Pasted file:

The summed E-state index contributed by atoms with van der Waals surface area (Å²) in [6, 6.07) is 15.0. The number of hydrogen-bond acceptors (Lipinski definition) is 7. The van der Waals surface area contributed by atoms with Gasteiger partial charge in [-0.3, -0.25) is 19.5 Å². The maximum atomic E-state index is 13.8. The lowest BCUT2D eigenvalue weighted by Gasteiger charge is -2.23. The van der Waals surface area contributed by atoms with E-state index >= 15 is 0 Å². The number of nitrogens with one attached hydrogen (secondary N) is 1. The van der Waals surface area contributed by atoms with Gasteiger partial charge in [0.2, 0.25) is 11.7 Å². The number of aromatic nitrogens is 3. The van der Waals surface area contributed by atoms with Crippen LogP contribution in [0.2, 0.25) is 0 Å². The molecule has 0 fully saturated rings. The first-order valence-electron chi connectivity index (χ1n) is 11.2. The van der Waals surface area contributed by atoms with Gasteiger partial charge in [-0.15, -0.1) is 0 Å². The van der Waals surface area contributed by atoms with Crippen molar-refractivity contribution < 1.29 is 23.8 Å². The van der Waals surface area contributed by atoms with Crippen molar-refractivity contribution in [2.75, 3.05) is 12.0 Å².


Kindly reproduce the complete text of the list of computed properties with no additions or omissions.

The summed E-state index contributed by atoms with van der Waals surface area (Å²) in [6, 6.07) is 15.0. The number of hydrogen-bond acceptors (Lipinski definition) is 7. The van der Waals surface area contributed by atoms with Gasteiger partial charge in [-0.3, -0.25) is 19.5 Å². The maximum atomic E-state index is 13.8. The lowest BCUT2D eigenvalue weighted by Gasteiger charge is -2.23. The van der Waals surface area contributed by atoms with E-state index >= 15 is 0 Å². The number of nitrogens with one attached hydrogen (secondary N) is 1. The van der Waals surface area contributed by atoms with Gasteiger partial charge in [0.2, 0.25) is 11.7 Å². The number of aromatic nitrogens is 3. The van der Waals surface area contributed by atoms with Crippen LogP contribution in [0.2, 0.25) is 0 Å². The molecule has 0 fully saturated rings. The first-order valence-electron chi connectivity index (χ1n) is 11.2. The van der Waals surface area contributed by atoms with Gasteiger partial charge in [-0.15, -0.1) is 0 Å². The van der Waals surface area contributed by atoms with Crippen molar-refractivity contribution < 1.29 is 23.8 Å². The van der Waals surface area contributed by atoms with Crippen molar-refractivity contribution in [2.75, 3.05) is 12.0 Å².